Showing posts with label vegetable growing. Show all posts
Showing posts with label vegetable growing. Show all posts

Friday, 6 December 2013

Square foot garden update

The seedlings are up in the trailer bed in which I am trialing square foot gardening. The beans are towering above everything else but most of the seeds have sprouted.

I have taken the advice of Mel Bartholomew and thinned the seedlings to the appropriate number and spacing per square foot, it caused me great pain to pull out good seedlings and volunteer plants from the last crop so I hope it pays off.

The bush beans are growing so fast they will be taller than the strawberries by tomorrow.

You can just see the carrots coming up.

The lettuce is looking healthy inside it's square.

The Tokyo Bekana is up, and it needed thinning.

 I am watering the entire bed at a rate of 10 litres per day, I scoop out the water from our showers and use it to water the whole garden. When the seedlings have all grown a set of true leaves I will mulch between them with a fine mulch like dried grass clippings or chaff to help retain moisture in the soil.

I am now wondering if I could combine square foot gardening with my Hugelkultur beds to make use of the best qualities of both methods, or would it be better to  use the Hugelkultur beds for large vegetables like zucchini, brassicas, corn and tomatoes and use the square foot gardening bed for small vegetables that can be grown intensively. What do you think?

Saturday, 10 August 2013

Hugelkultur update

The Hugelkultur beds (stages one and two) have been in for a month now, so I thought it was time for an update.

The beds themselves look great; there has been minimal sinking and the soil below the mulch layer is moist despite only having been watered twice and rained on several times. So the moisture holding capabilities of this gardening method are proving to be exceptional.
The seeds of beans, peas, tomato, lettuce and cucumber have failed to come up so far, that could be the age of the seeds though. The seeds of grain amaranth and fenugreek that were strewn over the beds as a green manure crop (and to clear them from the seed packet container) have sprouted extensively so there will be a carpet of green on the beds within the next month, which should help to hold the soil together and prevent too much erosion if we get the wild spring storms common to our area.

You can't tell from this distance..but things are stirring in there

One tiny plant coming up....possibly a tomato

I also bought some seedling in from our local nursery; broccoli, cabbage, zucchini , tomato and lettuce. I planted these out in the Hugelkultur beds too and so far they are doing Ok.
Zuchini in the Hugelkultur beds
Cabbage in the Hugelkultur beds

I have also had some success with planting in the trailer bed; with everything I have planted in there growing wildly.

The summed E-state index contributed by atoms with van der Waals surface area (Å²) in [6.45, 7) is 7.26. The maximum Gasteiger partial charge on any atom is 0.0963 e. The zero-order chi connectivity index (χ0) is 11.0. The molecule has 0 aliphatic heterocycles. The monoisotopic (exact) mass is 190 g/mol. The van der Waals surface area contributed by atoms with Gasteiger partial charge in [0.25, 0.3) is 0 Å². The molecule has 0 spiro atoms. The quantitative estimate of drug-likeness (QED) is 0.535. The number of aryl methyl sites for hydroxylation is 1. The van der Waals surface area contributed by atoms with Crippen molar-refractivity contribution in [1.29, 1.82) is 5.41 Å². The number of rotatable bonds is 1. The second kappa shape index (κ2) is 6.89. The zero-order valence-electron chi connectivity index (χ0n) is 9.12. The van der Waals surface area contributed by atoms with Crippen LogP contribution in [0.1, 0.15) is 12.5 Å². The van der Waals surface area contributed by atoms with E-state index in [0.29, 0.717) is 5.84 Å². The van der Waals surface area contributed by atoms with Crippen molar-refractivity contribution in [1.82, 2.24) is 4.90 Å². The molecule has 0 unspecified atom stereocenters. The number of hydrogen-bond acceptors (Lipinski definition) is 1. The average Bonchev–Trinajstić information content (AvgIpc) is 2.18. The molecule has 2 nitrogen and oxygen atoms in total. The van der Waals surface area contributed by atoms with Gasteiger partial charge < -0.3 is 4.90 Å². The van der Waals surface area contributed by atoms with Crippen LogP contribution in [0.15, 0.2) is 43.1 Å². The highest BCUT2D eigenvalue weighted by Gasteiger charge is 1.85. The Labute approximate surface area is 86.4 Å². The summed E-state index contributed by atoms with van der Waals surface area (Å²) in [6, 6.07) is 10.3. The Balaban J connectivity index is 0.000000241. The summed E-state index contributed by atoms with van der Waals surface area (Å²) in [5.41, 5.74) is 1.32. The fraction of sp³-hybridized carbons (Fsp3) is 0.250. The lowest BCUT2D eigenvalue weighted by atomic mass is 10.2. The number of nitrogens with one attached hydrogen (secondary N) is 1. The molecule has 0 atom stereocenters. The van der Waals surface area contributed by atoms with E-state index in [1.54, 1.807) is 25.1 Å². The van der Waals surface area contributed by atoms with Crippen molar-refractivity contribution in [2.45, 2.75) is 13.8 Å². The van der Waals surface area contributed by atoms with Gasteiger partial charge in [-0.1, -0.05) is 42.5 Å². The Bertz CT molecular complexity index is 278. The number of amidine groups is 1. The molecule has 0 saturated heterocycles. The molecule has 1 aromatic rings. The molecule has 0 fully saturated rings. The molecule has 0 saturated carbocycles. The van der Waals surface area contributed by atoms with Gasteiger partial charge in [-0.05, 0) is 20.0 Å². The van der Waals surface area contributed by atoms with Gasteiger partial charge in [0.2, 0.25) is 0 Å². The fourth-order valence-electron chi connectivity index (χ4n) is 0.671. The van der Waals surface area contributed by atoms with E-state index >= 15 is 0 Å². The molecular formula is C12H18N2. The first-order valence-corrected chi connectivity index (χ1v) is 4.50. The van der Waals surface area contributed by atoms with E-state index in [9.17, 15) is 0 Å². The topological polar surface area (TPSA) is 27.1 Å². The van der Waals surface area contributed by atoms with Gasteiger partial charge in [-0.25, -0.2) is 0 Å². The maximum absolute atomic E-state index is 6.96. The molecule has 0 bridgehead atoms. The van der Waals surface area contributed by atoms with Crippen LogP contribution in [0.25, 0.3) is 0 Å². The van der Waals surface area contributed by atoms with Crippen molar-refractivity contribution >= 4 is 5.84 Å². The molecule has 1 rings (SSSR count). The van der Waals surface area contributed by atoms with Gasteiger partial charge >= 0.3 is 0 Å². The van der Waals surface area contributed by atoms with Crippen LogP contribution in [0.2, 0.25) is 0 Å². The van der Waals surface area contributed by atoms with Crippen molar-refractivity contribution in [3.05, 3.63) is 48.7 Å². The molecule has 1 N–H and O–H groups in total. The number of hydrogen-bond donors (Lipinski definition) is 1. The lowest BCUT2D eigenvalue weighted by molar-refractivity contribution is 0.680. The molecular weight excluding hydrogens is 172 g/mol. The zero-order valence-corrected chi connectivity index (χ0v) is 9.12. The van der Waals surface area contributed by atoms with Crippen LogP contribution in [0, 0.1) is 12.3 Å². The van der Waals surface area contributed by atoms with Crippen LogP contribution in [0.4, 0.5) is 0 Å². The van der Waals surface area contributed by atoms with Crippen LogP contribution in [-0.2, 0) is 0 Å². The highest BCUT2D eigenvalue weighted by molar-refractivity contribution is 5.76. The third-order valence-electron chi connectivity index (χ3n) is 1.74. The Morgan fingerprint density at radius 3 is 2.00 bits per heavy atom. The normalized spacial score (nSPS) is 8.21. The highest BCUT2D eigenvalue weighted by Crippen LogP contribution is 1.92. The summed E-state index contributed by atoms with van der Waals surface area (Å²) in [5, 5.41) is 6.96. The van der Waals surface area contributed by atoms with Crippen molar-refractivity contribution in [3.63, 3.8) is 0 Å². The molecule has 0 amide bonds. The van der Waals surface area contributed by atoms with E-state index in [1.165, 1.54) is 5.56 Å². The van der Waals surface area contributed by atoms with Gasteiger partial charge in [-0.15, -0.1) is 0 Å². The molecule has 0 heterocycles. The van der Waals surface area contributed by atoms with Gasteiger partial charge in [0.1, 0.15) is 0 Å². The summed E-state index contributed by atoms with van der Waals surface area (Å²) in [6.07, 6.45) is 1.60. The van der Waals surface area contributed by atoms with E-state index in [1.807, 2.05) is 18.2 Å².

Strawberries are going well in the old trailer bed

The broad beans are trying to make up for a slow start by growing really fast

Some late calendula is growing well, destined to be ointment one day

 So that is the extent of my garden at the moment.
Work continues on stage three of the Hugelkultur bed and on the half tank herb bed; both of which are still at the 'collect a heap of old wood' stage. I try to collect at least one wheelbarrow full of wood every day I have at home, but have been sadly lax lately. The beds will be built, even if it takes until next school holidays.

Wednesday, 3 July 2013

Dirt is worth it's weight in gold

What a wonderful surprise I had this afternoon; I had rung my mother to check on the possibility of getting a loan of the tractor to dig up some dirt for covering all that wood for my Hugelkultur beds only to find out that the tractor is broken down. About an hour after that I was out digging a big hole for the new drop toilet (and harvesting the soil for my new beds) when my mum drives up with a ute full of soil. Blessings Mum.

My reading today raised one issue I hadn't thought of; nitrogen. When carbon breaks down it uses nitrogen in large quantities and wood is mostly carbon. So I thought I would add a heap of blood and bone (high nitrogen) to the bed to try to mitigate the nitrogen drain of the wood breaking down. My first crop will be bush beans, snow peas and maybe an early tomato or two; the bush beans ans snow peas are legumes (draw nitrogen into the soil via bacteria) and the tomatoes don't need lots of nitrogen.
 You can see the pile in all its glory here.
Anyway I have spent a productive afternoon carrying soil in to the bed and only need another trailer full to finish stage one of the bed. The next step is to cover the lot with straw from the sheep shelter and a heap of blood and bone for nitrogen content then I can plant it.